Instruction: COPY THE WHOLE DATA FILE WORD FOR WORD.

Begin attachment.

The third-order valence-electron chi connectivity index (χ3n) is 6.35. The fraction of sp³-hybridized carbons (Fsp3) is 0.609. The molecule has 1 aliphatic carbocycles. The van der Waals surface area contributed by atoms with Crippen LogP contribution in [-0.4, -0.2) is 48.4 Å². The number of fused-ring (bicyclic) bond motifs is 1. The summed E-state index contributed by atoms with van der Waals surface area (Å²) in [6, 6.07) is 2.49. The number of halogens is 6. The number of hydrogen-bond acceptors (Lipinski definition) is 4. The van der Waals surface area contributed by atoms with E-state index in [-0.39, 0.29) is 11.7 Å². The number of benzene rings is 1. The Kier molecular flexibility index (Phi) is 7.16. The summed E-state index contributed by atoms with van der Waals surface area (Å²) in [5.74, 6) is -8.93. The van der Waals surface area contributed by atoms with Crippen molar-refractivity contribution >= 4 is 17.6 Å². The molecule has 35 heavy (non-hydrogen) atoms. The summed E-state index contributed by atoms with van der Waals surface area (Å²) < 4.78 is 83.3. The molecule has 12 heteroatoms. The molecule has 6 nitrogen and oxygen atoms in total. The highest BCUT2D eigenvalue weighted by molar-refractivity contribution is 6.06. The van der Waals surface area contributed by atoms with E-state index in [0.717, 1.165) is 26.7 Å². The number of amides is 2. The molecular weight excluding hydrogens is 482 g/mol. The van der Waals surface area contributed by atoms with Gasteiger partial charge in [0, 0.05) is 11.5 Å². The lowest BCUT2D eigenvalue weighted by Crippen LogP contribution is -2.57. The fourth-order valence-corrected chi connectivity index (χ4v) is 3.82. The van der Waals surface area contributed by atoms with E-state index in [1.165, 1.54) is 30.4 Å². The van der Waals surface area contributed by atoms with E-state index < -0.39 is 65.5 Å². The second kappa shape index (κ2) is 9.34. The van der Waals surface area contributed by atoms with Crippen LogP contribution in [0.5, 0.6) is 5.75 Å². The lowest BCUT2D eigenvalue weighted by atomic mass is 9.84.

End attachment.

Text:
The third-order valence-electron chi connectivity index (χ3n) is 6.35. The fraction of sp³-hybridized carbons (Fsp3) is 0.609. The molecule has 1 aliphatic carbocycles. The van der Waals surface area contributed by atoms with Crippen LogP contribution in [-0.4, -0.2) is 48.4 Å². The number of fused-ring (bicyclic) bond motifs is 1. The summed E-state index contributed by atoms with van der Waals surface area (Å²) in [6, 6.07) is 2.49. The number of halogens is 6. The number of hydrogen-bond acceptors (Lipinski definition) is 4. The van der Waals surface area contributed by atoms with E-state index in [-0.39, 0.29) is 11.7 Å². The number of benzene rings is 1. The Kier molecular flexibility index (Phi) is 7.16. The summed E-state index contributed by atoms with van der Waals surface area (Å²) in [5.74, 6) is -8.93. The van der Waals surface area contributed by atoms with Crippen molar-refractivity contribution >= 4 is 17.6 Å². The molecule has 35 heavy (non-hydrogen) atoms. The summed E-state index contributed by atoms with van der Waals surface area (Å²) < 4.78 is 83.3. The molecule has 12 heteroatoms. The molecule has 6 nitrogen and oxygen atoms in total. The highest BCUT2D eigenvalue weighted by molar-refractivity contribution is 6.06. The van der Waals surface area contributed by atoms with E-state index in [0.717, 1.165) is 26.7 Å². The number of amides is 2. The molecular weight excluding hydrogens is 482 g/mol. The van der Waals surface area contributed by atoms with Gasteiger partial charge in [0, 0.05) is 11.5 Å². The lowest BCUT2D eigenvalue weighted by Crippen LogP contribution is -2.57. The fourth-order valence-corrected chi connectivity index (χ4v) is 3.82. The van der Waals surface area contributed by atoms with E-state index in [1.165, 1.54) is 30.4 Å². The van der Waals surface area contributed by atoms with E-state index < -0.39 is 65.5 Å². The second kappa shape index (κ2) is 9.34. The van der Waals surface area contributed by atoms with Crippen LogP contribution in [0.5, 0.6) is 5.75 Å². The lowest BCUT2D eigenvalue weighted by atomic mass is 9.84.